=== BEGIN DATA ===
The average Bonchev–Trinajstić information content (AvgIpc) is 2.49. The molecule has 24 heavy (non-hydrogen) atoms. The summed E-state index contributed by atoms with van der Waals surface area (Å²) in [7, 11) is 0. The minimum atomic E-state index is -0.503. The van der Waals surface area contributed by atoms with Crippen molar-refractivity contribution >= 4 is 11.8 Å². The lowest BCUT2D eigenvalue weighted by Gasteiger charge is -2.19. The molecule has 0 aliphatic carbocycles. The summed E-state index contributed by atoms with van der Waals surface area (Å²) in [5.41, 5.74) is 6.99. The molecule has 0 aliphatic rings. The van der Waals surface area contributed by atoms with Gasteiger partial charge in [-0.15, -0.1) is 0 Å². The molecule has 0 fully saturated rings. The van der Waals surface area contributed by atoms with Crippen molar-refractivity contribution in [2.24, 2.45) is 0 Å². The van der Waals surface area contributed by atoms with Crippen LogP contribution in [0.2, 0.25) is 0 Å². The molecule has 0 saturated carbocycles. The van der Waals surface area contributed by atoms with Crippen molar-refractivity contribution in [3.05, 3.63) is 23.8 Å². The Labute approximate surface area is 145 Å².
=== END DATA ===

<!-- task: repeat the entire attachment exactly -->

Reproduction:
The average Bonchev–Trinajstić information content (AvgIpc) is 2.49. The molecule has 24 heavy (non-hydrogen) atoms. The summed E-state index contributed by atoms with van der Waals surface area (Å²) in [7, 11) is 0. The minimum atomic E-state index is -0.503. The van der Waals surface area contributed by atoms with Crippen molar-refractivity contribution >= 4 is 11.8 Å². The lowest BCUT2D eigenvalue weighted by Gasteiger charge is -2.19. The molecule has 0 aliphatic carbocycles. The summed E-state index contributed by atoms with van der Waals surface area (Å²) in [5.41, 5.74) is 6.99. The molecule has 0 aliphatic rings. The van der Waals surface area contributed by atoms with Gasteiger partial charge in [-0.15, -0.1) is 0 Å². The molecule has 0 fully saturated rings. The van der Waals surface area contributed by atoms with Crippen molar-refractivity contribution in [2.24, 2.45) is 0 Å². The van der Waals surface area contributed by atoms with Crippen LogP contribution in [0.2, 0.25) is 0 Å². The molecule has 0 saturated carbocycles. The van der Waals surface area contributed by atoms with Crippen molar-refractivity contribution in [3.05, 3.63) is 23.8 Å². The Labute approximate surface area is 145 Å².